According to one aspect of the present invention, a difference circuit is provided permitting mathematical cancelling of the common mode. In a specific embodiment of the present invention, a feedback capacitor takes the place of the sensing capacitor of the prior art, and the sensing capacitor is moved to the input node of the op amp. Dual inputs drive the circuit, with the input waveforms being of opposite phase with respect to one another. Capacitive values, which are controlled through the physical device embodying the circuit, are selected such that terms contributing to the output voltage attributable to common mode may cancel each other. The circuit output voltage then represents measured capacitance changes, such as when a fingerprint transitions from a valley to a ridge as it slides over the sensor circuit in operation.

While term cancellation is one embodiment of the present invention, other embodiments are contemplated by the present invention. For example, by knowing the relative capacitive values of Cin and Cf, it is possible to take into account the values of terms attributable to common mode without actually cancelling terms from the voltage calculation. Many different methods of data analysis and circuit design are therefore provided by the present invention.

The above is a summary of a number of the unique aspects, features, and advantages of the present invention. However, this summary is not exhaustive. Thus, these and other aspects, features, and advantages of the present invention will become more apparent from the following detailed description and the appended drawings, when considered in light of the claims provided herein.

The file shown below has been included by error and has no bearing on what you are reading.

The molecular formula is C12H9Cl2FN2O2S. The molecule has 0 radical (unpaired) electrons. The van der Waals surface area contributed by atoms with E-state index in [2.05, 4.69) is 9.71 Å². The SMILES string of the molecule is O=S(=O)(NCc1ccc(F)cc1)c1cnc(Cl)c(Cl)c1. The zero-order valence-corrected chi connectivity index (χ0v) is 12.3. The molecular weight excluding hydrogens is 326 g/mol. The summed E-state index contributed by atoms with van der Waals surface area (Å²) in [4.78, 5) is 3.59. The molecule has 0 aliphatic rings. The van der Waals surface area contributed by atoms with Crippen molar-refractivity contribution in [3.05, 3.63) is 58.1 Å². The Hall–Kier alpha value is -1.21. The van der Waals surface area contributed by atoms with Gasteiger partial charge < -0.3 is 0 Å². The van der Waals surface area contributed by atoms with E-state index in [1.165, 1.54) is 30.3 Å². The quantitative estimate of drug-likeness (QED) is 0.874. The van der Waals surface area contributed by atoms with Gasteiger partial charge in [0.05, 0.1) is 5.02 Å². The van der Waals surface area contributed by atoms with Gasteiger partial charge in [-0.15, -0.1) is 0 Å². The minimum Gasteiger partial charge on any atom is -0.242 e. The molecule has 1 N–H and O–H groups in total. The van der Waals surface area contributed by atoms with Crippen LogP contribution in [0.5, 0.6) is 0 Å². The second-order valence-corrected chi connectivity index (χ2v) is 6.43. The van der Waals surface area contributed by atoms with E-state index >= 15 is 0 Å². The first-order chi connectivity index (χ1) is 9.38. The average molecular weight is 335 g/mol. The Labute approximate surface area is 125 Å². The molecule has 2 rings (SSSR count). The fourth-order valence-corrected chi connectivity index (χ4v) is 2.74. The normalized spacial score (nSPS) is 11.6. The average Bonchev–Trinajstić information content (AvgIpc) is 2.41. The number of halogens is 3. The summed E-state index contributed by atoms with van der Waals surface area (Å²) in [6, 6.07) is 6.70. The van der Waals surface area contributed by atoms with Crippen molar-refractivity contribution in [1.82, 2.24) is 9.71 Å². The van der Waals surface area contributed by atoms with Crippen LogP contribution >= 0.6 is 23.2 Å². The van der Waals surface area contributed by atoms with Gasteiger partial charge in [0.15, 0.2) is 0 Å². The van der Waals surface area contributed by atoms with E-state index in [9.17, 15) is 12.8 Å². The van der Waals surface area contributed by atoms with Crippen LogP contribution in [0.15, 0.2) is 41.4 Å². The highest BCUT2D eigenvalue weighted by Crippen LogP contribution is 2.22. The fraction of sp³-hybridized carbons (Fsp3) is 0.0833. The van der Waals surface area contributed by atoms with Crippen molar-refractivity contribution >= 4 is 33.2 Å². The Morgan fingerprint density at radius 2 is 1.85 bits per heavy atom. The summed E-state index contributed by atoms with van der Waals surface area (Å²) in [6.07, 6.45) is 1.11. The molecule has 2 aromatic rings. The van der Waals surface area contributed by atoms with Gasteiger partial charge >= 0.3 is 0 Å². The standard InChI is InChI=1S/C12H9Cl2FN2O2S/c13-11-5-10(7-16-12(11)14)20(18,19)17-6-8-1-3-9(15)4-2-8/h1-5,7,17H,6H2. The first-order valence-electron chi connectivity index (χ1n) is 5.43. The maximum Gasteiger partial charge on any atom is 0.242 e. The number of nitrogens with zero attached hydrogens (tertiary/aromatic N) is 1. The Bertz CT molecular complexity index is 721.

BRIEF DESCRIPTION OF THE DRAWINGS

In the drawings appended hereto like reference numerals denote like elements between the various drawings. While illustrative, the drawings are not drawn to scale. In the drawings:

FIG. 1 is a schematic illustration of a circuit for biometric data acquisition according to the prior art.

FIG. 2 is a device embodying the circuit of FIG. 1 for biometric data acquisition according to the prior art.

FIG. 3 is a graph of output voltage versus time for a biometric sensing circuit sensing a user's fingerprint, and in particular showing the difference between the sensing of a ridge and a valley of a fingerprint, the common mode, and data from such sensing.

FIG. 4 is a schematic illustration of a circuit for biometric data acquisition according to one embodiment of the present invention.